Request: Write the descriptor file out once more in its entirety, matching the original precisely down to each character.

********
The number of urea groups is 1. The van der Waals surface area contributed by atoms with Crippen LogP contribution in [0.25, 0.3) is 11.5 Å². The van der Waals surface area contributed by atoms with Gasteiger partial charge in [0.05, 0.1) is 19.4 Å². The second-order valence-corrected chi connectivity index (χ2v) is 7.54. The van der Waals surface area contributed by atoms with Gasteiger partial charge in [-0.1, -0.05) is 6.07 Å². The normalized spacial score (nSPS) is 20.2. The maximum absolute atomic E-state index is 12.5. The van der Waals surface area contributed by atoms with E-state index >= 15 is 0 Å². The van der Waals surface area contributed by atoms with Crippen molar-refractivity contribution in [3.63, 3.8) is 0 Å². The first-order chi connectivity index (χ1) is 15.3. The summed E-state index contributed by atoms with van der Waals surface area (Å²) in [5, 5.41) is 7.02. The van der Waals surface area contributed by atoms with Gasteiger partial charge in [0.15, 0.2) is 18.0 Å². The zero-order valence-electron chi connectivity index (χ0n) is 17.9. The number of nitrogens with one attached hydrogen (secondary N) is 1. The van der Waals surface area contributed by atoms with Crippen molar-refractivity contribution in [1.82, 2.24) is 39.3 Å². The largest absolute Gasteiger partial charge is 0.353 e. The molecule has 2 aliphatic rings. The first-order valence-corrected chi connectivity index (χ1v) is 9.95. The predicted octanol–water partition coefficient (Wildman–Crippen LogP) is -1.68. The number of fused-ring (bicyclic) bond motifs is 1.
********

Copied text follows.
The number of urea groups is 1. The van der Waals surface area contributed by atoms with Crippen LogP contribution in [0.25, 0.3) is 11.5 Å². The van der Waals surface area contributed by atoms with Gasteiger partial charge in [0.05, 0.1) is 19.4 Å². The second-order valence-corrected chi connectivity index (χ2v) is 7.54. The van der Waals surface area contributed by atoms with Gasteiger partial charge in [-0.1, -0.05) is 6.07 Å². The normalized spacial score (nSPS) is 20.2. The maximum absolute atomic E-state index is 12.5. The van der Waals surface area contributed by atoms with E-state index >= 15 is 0 Å². The van der Waals surface area contributed by atoms with Crippen molar-refractivity contribution in [3.63, 3.8) is 0 Å². The first-order chi connectivity index (χ1) is 15.3. The summed E-state index contributed by atoms with van der Waals surface area (Å²) in [5, 5.41) is 7.02. The van der Waals surface area contributed by atoms with Gasteiger partial charge in [0.15, 0.2) is 18.0 Å². The zero-order valence-electron chi connectivity index (χ0n) is 17.9. The number of nitrogens with one attached hydrogen (secondary N) is 1. The van der Waals surface area contributed by atoms with Crippen molar-refractivity contribution in [1.82, 2.24) is 39.3 Å². The largest absolute Gasteiger partial charge is 0.353 e. The molecule has 2 aliphatic rings. The first-order valence-corrected chi connectivity index (χ1v) is 9.95. The predicted octanol–water partition coefficient (Wildman–Crippen LogP) is -1.68. The number of fused-ring (bicyclic) bond motifs is 1.